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Last Thursday, EXPO Chicago’s vernissage kicked-off at the city’s Navy Pier, benefitting the Museum of Contemporary Art Chicago. It was a gorgeous afternoon and evening, with some rare clear skies, offering beautiful views of Chicago’s waterfront, which Whitewall enjoyed from the fair’s VIP lounge while sipping Ruinart champagne.
But the best views were inside the pier’s Festival Hall, where 125 galleries were showing art from 17 countries and 36 cities. There was some fantastic artwork on view at the gallery booths, from both emerging (like in EXPO’s Exposure section) and blue chip artists. Several works we hadn’t seen before from artists like Roxy Paine, Yayoi Kusama, John Chamberlain, and Josh Smith especially excited us.
Kavi Gupta showed totally new work by Roxy Paine (also on view at the gallery’s new location in Chicago in a show entitled “Apparatus”), large-scale dioramas carved from birch and maple wood of a control room and fast food restaurant. We were completely blown away and won over by this new direction in his sculpture.
Yayoi Kusama seemed to be everywhere last year, known for her spotted paintings, pumpkins, and rooms. But we saw at EXPO a work we hadn’t seen before in any of her recent museum retrospectives at David Zwirner’s booth. It was an accumulation of Air Mail stickers on paper, a much more graphic work by the artist who rarely includes text in her work.
At Luhring Augustine’s booth we were also surprised to see an example of Josh Smith’s new painting series, currently on view at the gallery’s Bushwick, Brooklyn location in New York, featuring palm trees and sunsets.
We found two unexpected works at Pace Prints’ booth, as well. There was a stunning linocut mono-print by Sol LeWitt from 2006 and a vertical serigraph with relief print collage by Chamberlain from 1993.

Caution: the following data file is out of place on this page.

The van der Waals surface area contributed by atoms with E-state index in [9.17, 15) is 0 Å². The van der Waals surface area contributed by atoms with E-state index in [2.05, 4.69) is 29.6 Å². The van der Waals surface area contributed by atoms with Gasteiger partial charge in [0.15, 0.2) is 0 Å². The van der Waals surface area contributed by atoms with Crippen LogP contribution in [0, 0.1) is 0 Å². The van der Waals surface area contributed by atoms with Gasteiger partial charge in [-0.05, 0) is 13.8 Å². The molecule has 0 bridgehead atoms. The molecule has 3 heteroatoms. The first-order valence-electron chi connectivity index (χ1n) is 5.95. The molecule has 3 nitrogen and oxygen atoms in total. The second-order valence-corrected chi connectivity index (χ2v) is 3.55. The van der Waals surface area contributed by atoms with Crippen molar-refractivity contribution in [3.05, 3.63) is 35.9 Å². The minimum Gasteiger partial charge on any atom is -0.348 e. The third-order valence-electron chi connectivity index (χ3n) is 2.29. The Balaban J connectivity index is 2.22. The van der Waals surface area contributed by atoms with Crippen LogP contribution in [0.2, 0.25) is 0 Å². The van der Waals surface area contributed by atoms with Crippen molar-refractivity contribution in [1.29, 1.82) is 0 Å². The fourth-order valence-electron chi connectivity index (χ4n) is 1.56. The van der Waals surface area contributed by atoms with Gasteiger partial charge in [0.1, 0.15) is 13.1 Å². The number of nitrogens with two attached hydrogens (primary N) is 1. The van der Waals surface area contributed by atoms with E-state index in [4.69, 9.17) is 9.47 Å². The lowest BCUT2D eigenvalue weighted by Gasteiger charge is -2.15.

Other standout pieces included Alex Katz’s Ocean, Wind and Sun (2002) at Hill Gallery, a gelatin silver print of Lara Harris (1998) by Robert Mapplethorpe, a small, untitled work on paper by Christopher Wool from 1998 at Luhring Augustine, and several stellar wood veneer works by Alison Elizabeth Taylor at James Cohan Gallery.
Aside from the chance to see great art a day prior to the public, Vernissage-goers also got the VIP treatment with champagne and beverages flowing from Ruinart, City Winery, Effen Vodka, and Lagunitas Brewing Company. But best of all (at least to us) were the delicious canapés and bites doled out by Chicago’s best chefs and restaurants including Phil Stefani’s, 437, Carnivale, Eli’s Cheesecake, Embeya, Gallery Bar, Gemini Bistro/Rustic House, Harry Caray’s, iNG, Jordan’s Food of Distinction, Kapocha, MK, Moto, Paris Club, Pelago, and ZED 451, Chicago being known as a foodie town.
The crowd on opening night was full of Chicago’s elite – both in the arts and business. Attendees included the city’s Deputy Mayor Steve Koch, Billy Corgan (yes, that Billy Corgan), MCA Pritzker Director Madeleine Grynsztejn, Art Institute of Chicago’s curator James Rondeau, Jerry Saltz, Shamim M. Momin, Maria Pinto, collectors Rich and Beth Heller, Dawoud Bey, Angel Otero, and Wendy White, to name a few. Said EXPO’s President and Director, Tony Karman, “It is incredible to see the overwhelming support of Chicago’s cultural, civic and business leaders along with our galleries, artists and institutions for the second annual opening of EXPO CHICAGO and the MCA’s Vernissage.”